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Evaluation of variant detection software for pooled next-generation sequence data

Overview of attention for article published in BMC Bioinformatics, July 2015
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About this Attention Score

  • In the top 25% of all research outputs scored by Altmetric
  • High Attention Score compared to outputs of the same age (93rd percentile)

Mentioned by

news
1 news outlet
twitter
29 tweeters
facebook
1 Facebook page

Citations

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23 Dimensions

Readers on

mendeley
119 Mendeley
citeulike
2 CiteULike
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Title
Evaluation of variant detection software for pooled next-generation sequence data
Published in
BMC Bioinformatics, July 2015
DOI 10.1186/s12859-015-0624-y
Pubmed ID
Authors

Howard W. Huang, James C. Mullikin, Nancy F. Hansen

Abstract

Despite the tremendous drop in the cost of nucleotide sequencing in recent years, many research projects still utilize sequencing of pools containing multiple samples for the detection of sequence variants as a cost saving measure. Various software tools exist to analyze these pooled sequence data, yet little has been reported on the relative accuracy and ease of use of these different programs. In this manuscript we evaluate five different variant detection programs-The Genome Analysis Toolkit (GATK), CRISP, LoFreq, VarScan, and SNVer-with regard to their ability to detect variants in synthetically pooled Illumina sequencing data, by creating simulated pooled binary alignment/map (BAM) files using single-sample sequencing data from varying numbers of previously characterized samples at varying depths of coverage per sample. We report the overall runtimes and memory usage of each program, as well as each program's sensitivity and specificity to detect known true variants. GATK, CRISP, and LoFreq all gave balanced accuracy of 80 % or greater for datasets with varying per-sample depth of coverage and numbers of samples per pool. VarScan and SNVer generally had balanced accuracy lower than 80 %. CRISP and LoFreq required up to four times less computational time and up to ten times less physical memory than GATK did, and without filtering, gave results with the highest sensitivity. VarScan and SNVer had generally lower false positive rates, but also significantly lower sensitivity than the other three programs.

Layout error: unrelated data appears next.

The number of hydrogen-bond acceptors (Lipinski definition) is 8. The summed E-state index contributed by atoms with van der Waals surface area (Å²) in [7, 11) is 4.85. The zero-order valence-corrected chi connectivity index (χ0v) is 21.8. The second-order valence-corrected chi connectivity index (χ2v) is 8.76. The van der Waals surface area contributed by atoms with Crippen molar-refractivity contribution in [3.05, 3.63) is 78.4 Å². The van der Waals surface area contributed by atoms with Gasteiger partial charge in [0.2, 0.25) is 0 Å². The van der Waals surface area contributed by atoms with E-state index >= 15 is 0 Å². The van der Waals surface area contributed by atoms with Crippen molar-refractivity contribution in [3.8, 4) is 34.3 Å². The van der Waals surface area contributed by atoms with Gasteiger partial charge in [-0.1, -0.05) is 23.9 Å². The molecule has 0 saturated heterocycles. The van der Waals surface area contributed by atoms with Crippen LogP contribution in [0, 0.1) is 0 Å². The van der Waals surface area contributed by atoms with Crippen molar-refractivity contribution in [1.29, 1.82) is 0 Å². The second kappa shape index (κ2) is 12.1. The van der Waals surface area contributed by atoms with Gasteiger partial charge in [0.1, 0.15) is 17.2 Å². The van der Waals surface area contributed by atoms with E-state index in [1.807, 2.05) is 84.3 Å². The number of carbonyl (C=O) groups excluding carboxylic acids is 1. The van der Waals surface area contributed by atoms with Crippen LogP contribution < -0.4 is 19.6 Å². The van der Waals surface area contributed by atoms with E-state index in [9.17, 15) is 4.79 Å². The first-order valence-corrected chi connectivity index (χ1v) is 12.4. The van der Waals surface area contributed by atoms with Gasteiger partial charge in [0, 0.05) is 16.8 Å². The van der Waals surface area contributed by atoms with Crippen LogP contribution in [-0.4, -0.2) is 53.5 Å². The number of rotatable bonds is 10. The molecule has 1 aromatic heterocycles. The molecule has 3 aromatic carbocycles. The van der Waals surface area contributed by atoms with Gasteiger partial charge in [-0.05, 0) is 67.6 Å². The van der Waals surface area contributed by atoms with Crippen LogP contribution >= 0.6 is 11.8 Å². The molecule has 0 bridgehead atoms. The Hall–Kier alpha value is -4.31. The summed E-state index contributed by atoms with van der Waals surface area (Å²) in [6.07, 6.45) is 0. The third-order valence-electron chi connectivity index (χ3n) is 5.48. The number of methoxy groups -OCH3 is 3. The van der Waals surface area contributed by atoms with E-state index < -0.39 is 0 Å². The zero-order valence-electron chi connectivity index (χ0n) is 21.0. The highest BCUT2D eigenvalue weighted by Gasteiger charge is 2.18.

Twitter Demographics

The data shown below were collected from the profiles of 29 tweeters who shared this research output. Click here to find out more about how the information was compiled.

Mendeley readers

The data shown below were compiled from readership statistics for 119 Mendeley readers of this research output. Click here to see the associated Mendeley record.

Geographical breakdown

Country Count As %
United States 7 6%
Australia 2 2%
France 2 2%
Sweden 1 <1%
Netherlands 1 <1%
United Kingdom 1 <1%
China 1 <1%
Spain 1 <1%
Germany 1 <1%
Other 0 0%
Unknown 102 86%

Demographic breakdown

Readers by professional status Count As %
Researcher 40 34%
Student > Ph. D. Student 31 26%
Student > Master 11 9%
Other 7 6%
Professor 5 4%
Other 14 12%
Unknown 11 9%
Readers by discipline Count As %
Agricultural and Biological Sciences 52 44%
Biochemistry, Genetics and Molecular Biology 29 24%
Computer Science 11 9%
Medicine and Dentistry 6 5%
Veterinary Science and Veterinary Medicine 1 <1%
Other 5 4%
Unknown 15 13%

Attention Score in Context

This research output has an Altmetric Attention Score of 25. This is our high-level measure of the quality and quantity of online attention that it has received. This Attention Score, as well as the ranking and number of research outputs shown below, was calculated when the research output was last mentioned on 31 March 2016.
All research outputs
#883,471
of 16,232,676 outputs
Outputs from BMC Bioinformatics
#145
of 5,874 outputs
Outputs of similar age
#15,768
of 236,658 outputs
Outputs of similar age from BMC Bioinformatics
#1
of 2 outputs
Altmetric has tracked 16,232,676 research outputs across all sources so far. Compared to these this one has done particularly well and is in the 94th percentile: it's in the top 10% of all research outputs ever tracked by Altmetric.
So far Altmetric has tracked 5,874 research outputs from this source. They typically receive a little more attention than average, with a mean Attention Score of 5.1. This one has done particularly well, scoring higher than 97% of its peers.
Older research outputs will score higher simply because they've had more time to accumulate mentions. To account for age we can compare this Altmetric Attention Score to the 236,658 tracked outputs that were published within six weeks on either side of this one in any source. This one has done particularly well, scoring higher than 93% of its contemporaries.
We're also able to compare this research output to 2 others from the same source and published within six weeks on either side of this one. This one has scored higher than all of them